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For the close night doth play the runaway,
And we are staid for at Bassanio's feast.

Jes. I will make fast the doors, and gild myself
With some more ducats, and be with you straight.

[Exit from above. Gra. Now, by my hood, a Gentile, and no Jew.

Lor. Beshrew me, but I love her heartily.
For she is wise, if I can judge of her ;
And fair she is, if that mine eyes be true;
And true she is, as she hath proved herself ;
And therefore, like herself, wise, fair, and true,
Shall she be placed in my constant soul.

Enter JESSICA, below.
What, art thou come ?-On, gentlemen, away;
Our masking mates by this time for us stay.

[Exit with JessiCA and SALARINO.

Enter ANTONIO.
Ant. Who's there?
Gra. Seignior Antonio?

Ant. Fie, fie, Gratiano! Where are all the rest ? 'Tis nine o'clock; our friends all stay

for

you. No mask to-night: the wind is come about; Bassanio presently will go

aboard. I have sent twenty out to seek for you.

Gra. I am glad on't; I desire no more delight, Than to be under sail and gone to-night.

[Exeunt.

SCENE VII. Belmont. A Room in Portia's House.

Flourish of Cornets.

Enter Portia, with the Prince of Morocco, and both

their Trains.
Por. Go, draw aside the curtains, and discover
The several caskets to this noble prince.-
Now make

your

choice. 1 A jest arising from the ambiguity of Gentile, which signifies both a heathen and one well born.

Mor. The first, of gold, who this inscription

bears;

Who chooseth me, shall gain what many men desire.
The second, silver, which this promise carries ;-
Who chooseth me, shall get as much as he deserves.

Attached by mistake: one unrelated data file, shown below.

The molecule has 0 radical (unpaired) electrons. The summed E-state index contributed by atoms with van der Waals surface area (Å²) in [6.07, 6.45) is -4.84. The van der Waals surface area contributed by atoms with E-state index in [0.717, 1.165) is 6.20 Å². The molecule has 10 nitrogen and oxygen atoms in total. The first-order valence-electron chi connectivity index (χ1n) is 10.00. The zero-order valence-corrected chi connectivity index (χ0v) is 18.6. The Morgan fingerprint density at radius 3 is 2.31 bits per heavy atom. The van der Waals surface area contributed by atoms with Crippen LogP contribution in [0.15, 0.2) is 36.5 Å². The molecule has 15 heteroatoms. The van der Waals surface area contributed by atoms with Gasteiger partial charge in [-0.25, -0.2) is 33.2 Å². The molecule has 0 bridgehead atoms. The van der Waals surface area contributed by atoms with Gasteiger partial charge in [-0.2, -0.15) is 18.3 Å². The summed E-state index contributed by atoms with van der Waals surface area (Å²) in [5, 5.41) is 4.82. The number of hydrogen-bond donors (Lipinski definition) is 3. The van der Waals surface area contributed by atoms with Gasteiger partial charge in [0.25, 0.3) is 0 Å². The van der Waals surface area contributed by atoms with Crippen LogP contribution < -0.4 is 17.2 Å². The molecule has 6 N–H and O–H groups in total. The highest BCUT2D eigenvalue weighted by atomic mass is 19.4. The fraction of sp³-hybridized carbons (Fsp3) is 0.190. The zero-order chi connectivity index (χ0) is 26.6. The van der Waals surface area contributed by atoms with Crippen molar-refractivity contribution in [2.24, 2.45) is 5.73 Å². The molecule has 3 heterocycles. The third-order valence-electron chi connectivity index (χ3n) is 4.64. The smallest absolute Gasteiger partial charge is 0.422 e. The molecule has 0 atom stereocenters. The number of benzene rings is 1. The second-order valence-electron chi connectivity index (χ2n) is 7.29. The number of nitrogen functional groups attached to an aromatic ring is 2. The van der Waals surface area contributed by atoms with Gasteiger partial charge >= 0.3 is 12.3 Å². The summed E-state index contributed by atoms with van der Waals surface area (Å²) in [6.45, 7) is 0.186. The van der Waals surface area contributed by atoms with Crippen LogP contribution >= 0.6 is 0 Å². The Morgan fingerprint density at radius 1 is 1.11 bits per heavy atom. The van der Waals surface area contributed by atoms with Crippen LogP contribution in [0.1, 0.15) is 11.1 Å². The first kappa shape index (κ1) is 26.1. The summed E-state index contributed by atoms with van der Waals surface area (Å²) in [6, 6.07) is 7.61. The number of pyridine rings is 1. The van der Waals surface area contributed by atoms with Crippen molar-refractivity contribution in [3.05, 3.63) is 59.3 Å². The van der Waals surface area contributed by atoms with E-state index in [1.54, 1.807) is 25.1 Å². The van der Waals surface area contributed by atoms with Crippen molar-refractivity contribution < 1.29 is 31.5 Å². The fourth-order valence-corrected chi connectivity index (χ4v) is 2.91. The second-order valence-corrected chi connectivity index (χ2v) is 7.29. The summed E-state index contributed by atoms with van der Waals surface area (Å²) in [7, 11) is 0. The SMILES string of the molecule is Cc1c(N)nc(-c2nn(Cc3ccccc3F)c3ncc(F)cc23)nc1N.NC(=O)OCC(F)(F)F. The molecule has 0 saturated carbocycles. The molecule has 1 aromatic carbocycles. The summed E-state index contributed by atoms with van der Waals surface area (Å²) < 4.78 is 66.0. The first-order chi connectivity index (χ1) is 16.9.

This third, dull lead, with warning all as blunt;
Who chooseth me, must give and hazard all he hath.
How shall I know if I do choose the right?

Por. The one of them contains my picture, prince, If you choose that, then I am yours withal.

Mor. Some god direct my judgment! Let me see;
I will survey the inscriptions back again.
What says this leaden casket ?
Who chooseth me, must give and hazard all he hath.
Must give-for what? for lead? hazard for lead ?
This casket threatens. Men, that hazard all,
Do it in hope of fair advantages:
A golden mind stoops not to shows of dross;
I'll then nor give, nor hazard, aught for lead.
What says the silver, with her virgin hue ?
Who chooseth me, shall get as much as he deserves.
As much as he deserves ?-Pause there, Morocco,
And weigh thy value with an even hand.
If thou be'st rated by thy estimation,
Thou dost deserve enough; and yet enough
May not extend so far as to the lady;
And yet to be afeard of my deserving,
Were but a weak disabling of myself

.
As much as I deserve !—Why, that's the lady.
I do in birth deserve her, and in fortunes,
In graces, and in qualities of breeding;
But more than these, in love I do deserve.
What if I strayed no further, but chose here?
Let's see once more this saying graved in gold ;
Who chooseth me, shall gain what many men desire
Why, that's the lady; all the world desires her.
From the four corners of the earth they come,
To kiss this shrine, this mortal breathing saint.
The Hyrcanian deserts, and the vasty wilds
Of wide Arabia, are as throughfares now,

For princes to come view fair Portia. ·
The watery kingdom, whose ambitious head
Spits in the face of heaven, is no bar
To stop the foreign spirits; but they come,
As o'er a brook, to see fair Portia.
One of these three contains her heavenly picture.
Is't like, that lead contains her ? 'Twere damnation,
To think so base a thought; it were too gross
To rib her cerecloth in the obscure grave.
Or shall I think, in silver she's immured,
Being ten times undervalued to tried gold ?
O sinful thought! Never so rich a gem
Was set in worse than gold. They have in England
A coin that bears the figure of an angel